Women who clean houses for a living may have to consider another line of work, the results of a Spanish study suggest. A survey of 4500 women in and around Barcelona (Spain) found a significantly higher prevalence of asthma among those who worked at housecleaning.
The telephone survey asked women about their occupation and symptoms of asthma, bronchitis, and other respiratory illnesses and whether they were being treated for a respiratory condition. The results of the study, published recently in Thorax, showed that >12% of women who had done or were still doing domestic cleaning reported symptoms of asthma and other respiratory symptoms, compared with 5% who had never worked as cleaners.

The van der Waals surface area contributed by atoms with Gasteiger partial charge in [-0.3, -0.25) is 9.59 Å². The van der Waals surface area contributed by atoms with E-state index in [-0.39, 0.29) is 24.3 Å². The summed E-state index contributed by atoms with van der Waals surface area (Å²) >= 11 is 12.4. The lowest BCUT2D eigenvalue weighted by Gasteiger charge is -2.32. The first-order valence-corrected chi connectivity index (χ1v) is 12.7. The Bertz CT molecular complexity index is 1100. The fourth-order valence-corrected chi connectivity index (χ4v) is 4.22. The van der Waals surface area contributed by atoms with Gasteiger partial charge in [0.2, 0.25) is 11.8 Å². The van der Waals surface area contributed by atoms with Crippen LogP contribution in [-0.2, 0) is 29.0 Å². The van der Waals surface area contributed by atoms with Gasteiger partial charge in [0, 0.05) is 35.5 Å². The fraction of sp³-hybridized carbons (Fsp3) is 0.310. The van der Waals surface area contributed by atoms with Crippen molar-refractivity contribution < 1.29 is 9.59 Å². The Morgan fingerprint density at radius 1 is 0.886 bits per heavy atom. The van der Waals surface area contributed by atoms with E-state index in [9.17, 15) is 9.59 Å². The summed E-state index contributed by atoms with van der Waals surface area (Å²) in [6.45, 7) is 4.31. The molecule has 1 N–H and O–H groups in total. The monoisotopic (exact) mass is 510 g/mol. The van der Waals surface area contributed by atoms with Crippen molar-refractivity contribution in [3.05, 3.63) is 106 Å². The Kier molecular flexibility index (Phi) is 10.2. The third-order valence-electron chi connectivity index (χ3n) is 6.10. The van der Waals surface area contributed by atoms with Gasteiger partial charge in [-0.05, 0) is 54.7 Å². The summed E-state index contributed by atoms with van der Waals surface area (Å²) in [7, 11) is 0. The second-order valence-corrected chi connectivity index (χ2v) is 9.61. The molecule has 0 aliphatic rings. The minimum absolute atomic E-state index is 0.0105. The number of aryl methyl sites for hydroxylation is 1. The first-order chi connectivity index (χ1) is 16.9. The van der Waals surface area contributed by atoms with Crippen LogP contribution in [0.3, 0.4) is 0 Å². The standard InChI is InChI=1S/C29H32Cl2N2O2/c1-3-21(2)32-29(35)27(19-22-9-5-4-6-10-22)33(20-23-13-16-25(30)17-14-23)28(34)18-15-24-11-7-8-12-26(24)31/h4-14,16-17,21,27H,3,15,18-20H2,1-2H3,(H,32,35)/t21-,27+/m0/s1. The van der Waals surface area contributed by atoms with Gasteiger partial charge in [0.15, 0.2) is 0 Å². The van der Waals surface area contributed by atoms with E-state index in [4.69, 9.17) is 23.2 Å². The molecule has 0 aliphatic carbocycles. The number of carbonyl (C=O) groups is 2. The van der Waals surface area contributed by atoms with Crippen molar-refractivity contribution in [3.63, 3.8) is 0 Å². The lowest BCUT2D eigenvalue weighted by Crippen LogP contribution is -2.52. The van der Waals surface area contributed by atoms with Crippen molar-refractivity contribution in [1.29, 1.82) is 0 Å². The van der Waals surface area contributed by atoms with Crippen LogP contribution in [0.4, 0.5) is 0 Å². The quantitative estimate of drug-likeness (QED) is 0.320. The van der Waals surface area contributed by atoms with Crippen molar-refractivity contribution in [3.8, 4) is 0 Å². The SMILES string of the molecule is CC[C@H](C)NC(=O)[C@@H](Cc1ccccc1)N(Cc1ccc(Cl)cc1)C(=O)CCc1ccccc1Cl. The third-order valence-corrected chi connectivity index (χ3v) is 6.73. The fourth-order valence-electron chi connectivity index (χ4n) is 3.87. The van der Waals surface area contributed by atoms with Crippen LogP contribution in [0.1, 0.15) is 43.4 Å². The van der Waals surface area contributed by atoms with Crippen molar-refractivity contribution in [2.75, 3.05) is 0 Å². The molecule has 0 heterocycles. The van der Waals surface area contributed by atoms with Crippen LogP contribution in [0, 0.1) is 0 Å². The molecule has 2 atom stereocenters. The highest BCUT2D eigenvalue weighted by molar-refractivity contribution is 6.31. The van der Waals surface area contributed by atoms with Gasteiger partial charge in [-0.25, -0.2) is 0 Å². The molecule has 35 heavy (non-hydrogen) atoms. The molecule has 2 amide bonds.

Although it is not clear whether the findings apply to women who do their own housework, study author Jan-Paul Zock, PhD, said, ?We are currently studying in more detail the products these women are using. They use a wide variety of cleaning products that contain irritants, such as bleach and ammonia. These are in sprays that are agents for cleaning kitchens and products for cleaning bathrooms.?
One study linked multiple pregnancies to an increased risk of developing atrial fibrillation later in life, and another investigated the association between premature delivery and cardiovascular disease.
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